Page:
Hor H, Francescatto L, Bartesaghi L, et al. Missense mutations in TENM4, a regulator of axon guidance and central myelination, cause essential tremor. Hum Mol Genet. 2015;24(20):5677–86.

    CAS  Article  PubMed  PubMed Central  Google Scholar 

  25. 25.

    Buniello A, MacArthur JAL, Cerezo M, et al. The NHGRI-EBI GWAS Catalog of published genome-wide association studies, targeted arrays and summary statistics 2019. Nucleic Acids Res. 2019;47(D1):D1005–12.

    CAS  Article  PubMed  Google Scholar 

  26. 26.

    Werling DM, Brand H, An J-Y, et al. An analytical framework for whole-genome sequence association studies and its implications for autism spectrum disorder. Nat Genet. 2018;50(5):727–36.

    CAS  Article  PubMed  PubMed Central  Google Scholar 

  27. 27.

    Rapanelli M, Frick LR, Pittenger C. The role of interneurons in autism and Tourette syndrome. Trends Neurosci. 2017;40(7):397–407.

    CAS  Article  PubMed  PubMed Central  Google Scholar 

  28. 28.

    Lunden JW, Durens M, Phillips AW, Nestor MW. Cortical interneuron function in autism spectrum condition. Pediatr Res. 2019;85(2):146–54.

    CAS  Article  PubMed  Google Scholar 

  29. 29.

    Jin X, Simmons SK, Guo A, et al. In vivo Perturb-Seq reveals neuronal and glial abnormalities associated with autism risk genes. Science. 2020;370(6520). doi:

  30. 30.

    Song M, Pebworth M-P, Yang X, et al. 3D epigenomic characterization reveals insights into gene regulation and lineage specification during corticogenesis. bioRxiv. Published online February 25, 2020:2020.02.24.963652. doi:

  31. 31.

    Alexanian M, Przytycki PF, Micheletti R, et al. A transcriptional switch governing fibroblast plasticity underlies reversibility of chronic heart disease. bioRxiv. Published online July 22, 2020:2020.07.21.214874. doi:

  32. 32.

    ArchR: An integrative and scalable software package for single-cell chromatin accessibility analysis | bioRxiv. Accessed December 16, 2020.

  33. 33.

    Leiserson MDM, Vandin F, Wu H-T, et al. Pan-cancer network analysis identifies combinations of rare somatic mutations across pathways and protein complexes. Nat Genet. 2015;47(2):106–14.

    CAS  Article  PubMed  Google Scholar 

  34. 34.

    Maheshwari S, Chatterjee S, Sapida J, et al. Massively parallel simultaneous profiling of the transcriptomic and epigenomic landscape at single cell resolution.1.

  35. 35.

    R Core Team. R: A language and environment for statistical computing. Vienna: R Foundation for Statistical Computing; 2013. ISBN 3-900051-07-0,

  36. 36.

    Ryu H, Inoue F, Whalen S, et al. Massively parallel dissection of human accelerated regions in human and chimpanzee neural progenitors. bioRxiv. Published online January 29, 2018:256313. doi:

  37. 37.

    Gel B, Díez-Villanueva A, Serra E, Buschbeck M, Peinado MA, Malinverni R. regioneR: an R/Bioconductor package for the association analysis of genomic regions based on permutation tests. Bioinformatics. 2016;32(2):289–91.

    CAS  Article  PubMed  Google Scholar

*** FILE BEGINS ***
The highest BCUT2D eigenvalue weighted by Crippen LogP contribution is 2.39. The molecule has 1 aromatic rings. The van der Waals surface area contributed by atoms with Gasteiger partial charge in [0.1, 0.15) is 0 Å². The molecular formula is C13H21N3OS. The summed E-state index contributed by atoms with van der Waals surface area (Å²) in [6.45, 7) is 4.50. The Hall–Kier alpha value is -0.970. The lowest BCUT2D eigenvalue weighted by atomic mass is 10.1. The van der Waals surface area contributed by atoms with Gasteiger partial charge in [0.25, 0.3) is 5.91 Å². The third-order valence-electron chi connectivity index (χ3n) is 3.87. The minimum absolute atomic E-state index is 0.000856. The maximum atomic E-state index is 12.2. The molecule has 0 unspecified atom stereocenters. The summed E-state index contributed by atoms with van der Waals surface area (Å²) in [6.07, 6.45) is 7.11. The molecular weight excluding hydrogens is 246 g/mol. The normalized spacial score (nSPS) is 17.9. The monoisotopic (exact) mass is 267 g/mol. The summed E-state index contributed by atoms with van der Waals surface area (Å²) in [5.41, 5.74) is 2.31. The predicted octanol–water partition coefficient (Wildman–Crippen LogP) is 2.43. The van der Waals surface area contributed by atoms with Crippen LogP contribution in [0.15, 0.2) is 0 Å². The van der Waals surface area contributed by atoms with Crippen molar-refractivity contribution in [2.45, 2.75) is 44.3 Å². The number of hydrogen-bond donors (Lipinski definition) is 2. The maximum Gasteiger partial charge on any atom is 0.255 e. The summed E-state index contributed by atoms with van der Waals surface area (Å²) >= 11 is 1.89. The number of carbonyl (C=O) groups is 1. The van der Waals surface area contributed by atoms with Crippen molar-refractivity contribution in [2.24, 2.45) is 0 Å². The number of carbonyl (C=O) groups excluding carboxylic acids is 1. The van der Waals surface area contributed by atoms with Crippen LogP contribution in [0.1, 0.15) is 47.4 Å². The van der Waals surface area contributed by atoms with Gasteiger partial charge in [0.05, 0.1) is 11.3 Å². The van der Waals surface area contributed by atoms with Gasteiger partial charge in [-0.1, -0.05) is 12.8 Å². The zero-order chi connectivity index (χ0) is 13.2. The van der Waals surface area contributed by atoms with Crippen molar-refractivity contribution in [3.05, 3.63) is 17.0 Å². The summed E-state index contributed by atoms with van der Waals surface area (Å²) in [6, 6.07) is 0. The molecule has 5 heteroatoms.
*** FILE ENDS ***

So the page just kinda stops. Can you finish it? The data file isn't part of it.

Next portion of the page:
38. 38.

    Przytycki P. CellWalker. GitHub; 2021. doi:

Download references


GZ TADs were generated and made available by Sean Whalen [36]. Ryan Ziffra and Tom Nowakowski provided early access to processed scATAC-seq data and helpful feedback on the project [19]. Thank you to Kathleen Keough for suggestions to improve manuscript clarity and John Rubenstein for help interpreting our results in the context of neurodevelopmental gene regulation.

Review history

The review history is available as Additional file 3.

Peer review information

Barbara Cheifet and Yixin Yao were the primary editors of this article and managed its editorial process and peer review in collaboration with the rest of the editorial team.


This work was supported by research grants to K.S.P from: NIH/NIMH awards U01-MH116438, R01-MH109907, and R01-MH123178. Funding bodies played no role in the design of the study and collection, analysis, and interpretation of data, or in writing the manuscript.

Author information




P.F.P. and K.S.P. designed the study, P.F.P. performed the analysis, and P.F.P and K.S.P. wrote the manuscript. All authors read and approved the final manuscript.

Corresponding author

Correspondence to Katherine S. Pollard.

Ethics declarations

Ethics approval and consent to participate

Not applicable.

Consent for publication

Not applicable.

Competing interests

The authors declare that they have no competing interests.

Additional information

Publisher’s Note

Springer Nature remains neutral with regard to jurisdictional claims in published maps and institutional affiliations.

Supplementary Information

Additional file 1: Fig. S1.

Flowchart of CellWalker Pipeline. Fig. S2. Additional Simulation Results. Fig. S3. Runtime Analysis. Fig. S4. CellWalker Performance on SNARE-seq Data. Fig. S5. nEN Progression. Fig. S6. Cell Type-Specific Regulatory Elements.

Additional file 2: Table S1.

Enrichment for cell type-specific pREs near genes with significant variants detected in a collection of GWAS studies.

Additional file 3.

Review history.

Rights and permissions

Open Access This article is licensed under a Creative Commons Attribution 4.0 International License, which permits use, sharing, adaptation, distribution and reproduction in any medium or format, as long as you give appropriate credit to the original author(s) and the source, provide a link to the Creative Commons licence, and indicate if changes were made. The images or other third party material in this article are included in the article's Creative Commons licence, unless indicated otherwise in a credit line to the material. If material is not included in the article's Creative Commons licence and your intended use is not permitted by statutory regulation or exceeds the permitted use, you will need to obtain permission directly from the copyright holder. To view a copy of this licence, visit The Creative Commons Public Domain Dedication waiver ( applies to the data made available in this article, unless otherwise stated in a credit line to the data.

Reprints and Permissions

About this article

Verify currency and authenticity via CrossMark

Cite this article

Przytycki, P.F., Pollard, K.S. CellWalker integrates single-cell and bulk data to resolve regulatory elements across cell types in complex tissues. Genome Biol 22, 61 (2021).

Download citation